Farmers Insurance and State Farm lose priority fight in case involving commercial van
Two women and several children were injured on their way to a Music Festival in northwest Michigan. They had flown to Grand Rapids to attend the Festival, and paid for a shuttle bus ride to the location, however, their flight was delayed by weather, so they missed the shuttle bus employed by the Festival to transport airline passengers. They would have been required to wait 24 hours, however, they spotted a van used by the Festival for other purposes and persuaded the volunteer driver to transport them. The volunteer rolled the van en route causing injuries.The injured victims all received PIP benefits through their household insurers, Farmers Insurance and State Farm, and the latter sued the Festival's no fault insurer, Michigan Insurance Company, for reimbursement. The household insurers argued that Michigan Insurance Company should pay the PIP benefits because it was the insurer of a commercial vehicle transporting passengers for hire. The trial court agreed with them, however, the Court of Appeals reversed.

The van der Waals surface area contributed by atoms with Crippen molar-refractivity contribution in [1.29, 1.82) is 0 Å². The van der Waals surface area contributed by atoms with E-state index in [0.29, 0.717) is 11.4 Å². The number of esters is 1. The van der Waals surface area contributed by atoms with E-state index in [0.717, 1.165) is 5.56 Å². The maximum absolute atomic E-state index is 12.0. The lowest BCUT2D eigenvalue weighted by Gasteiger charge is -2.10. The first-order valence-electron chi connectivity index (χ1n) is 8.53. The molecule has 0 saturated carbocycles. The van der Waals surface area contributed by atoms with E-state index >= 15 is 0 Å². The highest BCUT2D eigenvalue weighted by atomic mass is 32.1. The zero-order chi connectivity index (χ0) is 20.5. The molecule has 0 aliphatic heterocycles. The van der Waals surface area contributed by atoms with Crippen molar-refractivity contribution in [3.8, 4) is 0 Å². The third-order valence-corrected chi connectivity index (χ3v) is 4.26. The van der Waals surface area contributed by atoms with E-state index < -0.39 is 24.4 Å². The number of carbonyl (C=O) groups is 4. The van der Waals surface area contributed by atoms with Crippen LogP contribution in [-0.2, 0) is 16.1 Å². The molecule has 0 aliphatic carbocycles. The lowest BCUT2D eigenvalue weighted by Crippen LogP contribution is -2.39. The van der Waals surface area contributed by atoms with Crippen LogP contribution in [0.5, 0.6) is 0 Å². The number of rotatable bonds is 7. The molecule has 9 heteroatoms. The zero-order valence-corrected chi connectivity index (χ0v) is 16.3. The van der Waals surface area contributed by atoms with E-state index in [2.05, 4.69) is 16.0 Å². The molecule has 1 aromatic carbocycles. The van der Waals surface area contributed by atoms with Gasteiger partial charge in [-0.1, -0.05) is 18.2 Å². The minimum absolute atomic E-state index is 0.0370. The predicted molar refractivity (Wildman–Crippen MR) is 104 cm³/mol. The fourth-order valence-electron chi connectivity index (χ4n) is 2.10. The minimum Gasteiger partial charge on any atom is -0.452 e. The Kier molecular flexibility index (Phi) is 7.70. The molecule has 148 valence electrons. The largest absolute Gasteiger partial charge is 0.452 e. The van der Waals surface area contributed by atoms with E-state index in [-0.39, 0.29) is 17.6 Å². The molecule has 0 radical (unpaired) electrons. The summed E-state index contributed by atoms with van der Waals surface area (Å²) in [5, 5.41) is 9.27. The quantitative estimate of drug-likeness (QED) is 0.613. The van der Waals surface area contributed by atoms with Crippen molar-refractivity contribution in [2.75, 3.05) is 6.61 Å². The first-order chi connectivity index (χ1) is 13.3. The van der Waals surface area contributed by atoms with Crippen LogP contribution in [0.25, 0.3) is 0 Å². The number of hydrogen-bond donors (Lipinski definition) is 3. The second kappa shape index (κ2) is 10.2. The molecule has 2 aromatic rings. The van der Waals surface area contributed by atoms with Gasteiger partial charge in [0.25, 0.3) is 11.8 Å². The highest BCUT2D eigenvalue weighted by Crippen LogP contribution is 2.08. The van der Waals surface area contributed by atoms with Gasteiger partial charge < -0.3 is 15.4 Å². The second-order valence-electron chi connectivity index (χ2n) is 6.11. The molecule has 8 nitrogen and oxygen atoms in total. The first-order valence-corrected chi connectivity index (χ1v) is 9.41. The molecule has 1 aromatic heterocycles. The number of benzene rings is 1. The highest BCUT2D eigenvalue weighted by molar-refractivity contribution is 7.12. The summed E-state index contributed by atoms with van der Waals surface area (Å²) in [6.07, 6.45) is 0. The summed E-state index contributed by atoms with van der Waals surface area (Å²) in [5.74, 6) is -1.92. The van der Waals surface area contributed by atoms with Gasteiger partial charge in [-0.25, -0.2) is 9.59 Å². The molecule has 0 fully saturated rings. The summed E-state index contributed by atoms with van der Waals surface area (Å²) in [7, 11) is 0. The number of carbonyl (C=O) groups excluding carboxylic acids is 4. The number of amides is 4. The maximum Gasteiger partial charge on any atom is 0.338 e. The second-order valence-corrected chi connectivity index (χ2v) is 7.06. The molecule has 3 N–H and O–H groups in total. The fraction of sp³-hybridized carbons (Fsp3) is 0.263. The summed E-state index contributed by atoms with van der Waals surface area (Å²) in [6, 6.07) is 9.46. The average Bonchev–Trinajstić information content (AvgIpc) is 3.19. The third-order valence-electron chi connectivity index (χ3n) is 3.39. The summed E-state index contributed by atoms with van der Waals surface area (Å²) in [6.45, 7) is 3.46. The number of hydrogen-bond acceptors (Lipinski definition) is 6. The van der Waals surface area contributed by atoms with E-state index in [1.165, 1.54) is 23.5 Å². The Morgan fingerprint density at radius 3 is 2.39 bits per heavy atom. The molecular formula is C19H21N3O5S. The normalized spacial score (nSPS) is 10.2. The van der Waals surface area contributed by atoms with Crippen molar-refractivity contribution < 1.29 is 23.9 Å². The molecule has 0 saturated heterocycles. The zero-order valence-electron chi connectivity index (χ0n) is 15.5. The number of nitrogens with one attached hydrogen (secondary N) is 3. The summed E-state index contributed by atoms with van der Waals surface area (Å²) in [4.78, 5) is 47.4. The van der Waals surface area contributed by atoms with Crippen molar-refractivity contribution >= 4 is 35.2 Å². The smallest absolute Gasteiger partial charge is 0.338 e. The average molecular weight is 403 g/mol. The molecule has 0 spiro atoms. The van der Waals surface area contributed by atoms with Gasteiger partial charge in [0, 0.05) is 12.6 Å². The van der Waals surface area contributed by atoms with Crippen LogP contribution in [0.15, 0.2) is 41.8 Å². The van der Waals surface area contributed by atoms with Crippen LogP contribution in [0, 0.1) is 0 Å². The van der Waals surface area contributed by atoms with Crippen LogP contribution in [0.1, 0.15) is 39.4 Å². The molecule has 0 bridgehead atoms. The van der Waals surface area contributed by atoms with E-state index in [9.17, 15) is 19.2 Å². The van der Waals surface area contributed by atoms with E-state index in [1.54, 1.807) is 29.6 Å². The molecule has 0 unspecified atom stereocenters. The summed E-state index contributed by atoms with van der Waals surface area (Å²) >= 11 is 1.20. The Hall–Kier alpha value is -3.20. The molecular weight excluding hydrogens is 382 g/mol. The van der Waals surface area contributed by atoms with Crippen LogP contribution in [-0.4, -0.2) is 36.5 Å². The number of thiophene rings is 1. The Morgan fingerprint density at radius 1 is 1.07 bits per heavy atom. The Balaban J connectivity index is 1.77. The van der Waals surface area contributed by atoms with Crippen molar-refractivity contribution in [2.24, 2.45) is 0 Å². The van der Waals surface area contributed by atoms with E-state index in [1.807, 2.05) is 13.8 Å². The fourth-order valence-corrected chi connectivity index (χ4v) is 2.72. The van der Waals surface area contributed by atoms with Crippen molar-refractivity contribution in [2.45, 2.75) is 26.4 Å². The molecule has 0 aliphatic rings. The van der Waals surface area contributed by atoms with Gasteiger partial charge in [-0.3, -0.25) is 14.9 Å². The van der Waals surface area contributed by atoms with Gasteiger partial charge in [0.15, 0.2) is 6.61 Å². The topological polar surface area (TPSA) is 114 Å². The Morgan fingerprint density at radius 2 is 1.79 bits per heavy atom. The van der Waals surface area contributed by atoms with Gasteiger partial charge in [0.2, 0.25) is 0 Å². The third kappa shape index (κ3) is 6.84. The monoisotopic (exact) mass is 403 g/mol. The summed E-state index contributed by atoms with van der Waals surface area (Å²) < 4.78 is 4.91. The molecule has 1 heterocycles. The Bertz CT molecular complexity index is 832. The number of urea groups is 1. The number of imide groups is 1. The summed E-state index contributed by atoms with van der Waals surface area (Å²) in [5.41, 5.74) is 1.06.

The panel noted a handful of other decisions, including the case of a college student charging $25.00 for round-trips home over a break, that stand for the proposition that the commercial carrier is not intended to apply to an "incidental" transport for hire. Given that the Music Festival usually used shuttle buses to transport airport passengers, and that the latter constituted on about 16% of their total attendees, the Court deemed this transportation of passengers "incidental" and left the PIP expenses with the victims' household insurers.